d. the court is satisfied on other grounds that the demand ought to be set aside. 


45.104 Disputed debt

The ground on which a bankruptcy petition may be presented is not that the debtor has failed to pay a sum due, but that he has failed to comply with the terms of a statutory demand. In the case where the demand is for a greater amount than that actually owed or where part of the sum demanded is admitted to be disputed on substantial grounds, the debtor could not avert the presentation of a petition by paying the amount believed to be due. In these circumstances the debtor is entitled to have the demand set aside unless the whole of the debt demanded in the statutory demand is undisputed [Note 36] [Note 37] [Note 38]. 


45.105 Dispute over value of security

If the dispute is over the value of security only, the court may require the creditor to revalue its security for the purposes of the demand only [Note 39]. 


45.106 Judgment

If a statutory demand is based upon a judgment, then the court will not dispute the validity of the judgment debt. As a general rule the court will not adjourn the application to await the result of the application to set aside the judgment [Note 40] [Note 41].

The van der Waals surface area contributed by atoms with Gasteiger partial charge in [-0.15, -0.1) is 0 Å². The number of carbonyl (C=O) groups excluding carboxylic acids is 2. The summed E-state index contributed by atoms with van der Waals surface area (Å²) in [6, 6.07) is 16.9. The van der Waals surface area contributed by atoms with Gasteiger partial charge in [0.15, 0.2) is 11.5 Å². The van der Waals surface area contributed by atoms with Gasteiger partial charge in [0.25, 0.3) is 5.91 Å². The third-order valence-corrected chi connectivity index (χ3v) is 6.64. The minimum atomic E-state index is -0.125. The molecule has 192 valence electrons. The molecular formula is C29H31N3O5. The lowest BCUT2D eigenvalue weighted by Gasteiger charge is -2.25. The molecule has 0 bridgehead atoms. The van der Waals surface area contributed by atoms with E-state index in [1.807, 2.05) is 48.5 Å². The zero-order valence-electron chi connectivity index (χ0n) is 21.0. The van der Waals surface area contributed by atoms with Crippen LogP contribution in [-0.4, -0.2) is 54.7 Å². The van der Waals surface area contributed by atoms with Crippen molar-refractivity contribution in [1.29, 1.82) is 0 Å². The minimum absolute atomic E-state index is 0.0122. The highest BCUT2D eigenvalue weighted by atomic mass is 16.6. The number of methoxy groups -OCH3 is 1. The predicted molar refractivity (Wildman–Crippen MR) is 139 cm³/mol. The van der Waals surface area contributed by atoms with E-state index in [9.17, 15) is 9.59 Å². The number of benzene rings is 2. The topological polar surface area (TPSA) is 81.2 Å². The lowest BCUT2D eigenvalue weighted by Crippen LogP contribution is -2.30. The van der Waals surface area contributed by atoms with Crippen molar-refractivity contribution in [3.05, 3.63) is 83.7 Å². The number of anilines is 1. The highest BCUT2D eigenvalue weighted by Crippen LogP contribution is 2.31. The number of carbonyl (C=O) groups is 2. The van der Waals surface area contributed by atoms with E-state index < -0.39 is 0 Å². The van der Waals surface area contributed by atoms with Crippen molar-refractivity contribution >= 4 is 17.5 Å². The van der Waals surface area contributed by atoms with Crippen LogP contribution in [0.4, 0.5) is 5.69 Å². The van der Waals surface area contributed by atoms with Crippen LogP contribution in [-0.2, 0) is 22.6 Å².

45.107 Other Grounds

Technical or factual defects in a statutory demand will not necessarily persuade the court to set it aside. The court will only exercise its discretionary power to set aside a statutory demand ‘on other grounds’ if the circumstances are such that it would be unjust for the creditor to present a bankruptcy petition founded on the debtor’s non-compliance with the demand [Note 42]. Accordingly, in the absence of injustice to the debtor, any application to set aside a statutory demand would be dismissed [Note 43]. 


45.108 Dismissing the application

If the court dismisses the application to set aside the statutory demand, it must make an order authorising the creditor to present a petition either forthwith or at a specified date [Note 44].